By discovering the redemptive power of love, a huge paradigm shift occurred in Drew's inner life beyond the material, beyond shame, beyond anger and beyond sanctimony. Yes, almost sounds too good to be true. Except that Drew "was really concerned God was going to say sell the house and stop being a lawyer." But when that happened, "I couldn't sell it quickly enough. I felt as if I had had a toothache in every part of my body."

A Higher Calling

No leap of faith necessary for his next step. Drew's destiny was clear, "more clear than anything ever in my life besides knowing I needed to marry my wife." The couple sold the house to help pay for Drew's seminary school at Trinity College, Bristol, where he earned an honors degree in Theology and did rigorous training for ordination in the Church of England, including interning at a psychiatric hospital and a high security prison, among other hands-on service.

Prepared to step off anywhere in the country to start ministering, the Williams family, which now included first born Katie, was placed in, of all places Devon, at the church of St. Andrews, Whitchurch, a village in the South West where Drew had enduring roots. When he was 10 with his brother Paul, his parents had moved the family from Hampshire, one of the "home counties" just outside London, to West Devon. His mum and stepdad happened to be in the congregation during his curacy (apprenticeship) at St. Andrews.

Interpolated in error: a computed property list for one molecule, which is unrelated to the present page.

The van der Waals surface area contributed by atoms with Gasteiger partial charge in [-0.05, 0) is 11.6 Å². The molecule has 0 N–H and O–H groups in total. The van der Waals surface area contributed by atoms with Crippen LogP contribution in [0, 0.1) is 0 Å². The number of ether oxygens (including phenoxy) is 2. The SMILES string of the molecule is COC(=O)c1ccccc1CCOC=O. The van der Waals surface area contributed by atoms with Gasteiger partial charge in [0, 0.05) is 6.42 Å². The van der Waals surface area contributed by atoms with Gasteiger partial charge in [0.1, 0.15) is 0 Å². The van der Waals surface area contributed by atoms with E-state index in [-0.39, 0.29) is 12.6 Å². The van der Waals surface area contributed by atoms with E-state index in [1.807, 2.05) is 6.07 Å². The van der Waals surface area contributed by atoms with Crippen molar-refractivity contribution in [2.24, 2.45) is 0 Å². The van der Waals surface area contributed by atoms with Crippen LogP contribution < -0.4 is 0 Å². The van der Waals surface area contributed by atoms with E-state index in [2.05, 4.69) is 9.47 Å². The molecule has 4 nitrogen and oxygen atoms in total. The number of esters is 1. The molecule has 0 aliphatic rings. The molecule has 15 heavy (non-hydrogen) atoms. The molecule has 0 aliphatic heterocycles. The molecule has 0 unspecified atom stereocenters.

After ordination in the Diocese of Exeter in June 2000, Drew donned the clerical collar, led the youth group, where he tried out "loads of ideas", including shooting three consecutive movies about the nativity with the children singing live and the three kings entering in a yellow Rolls Royce. The time also imparted a completely different history to a set of childhood memories. Altogether Drew's first priestly stint was "unnervingly wonderful. One of those very special seasons. We had a lot of fun trying out new things and the church thrived."

Pioneering Spirit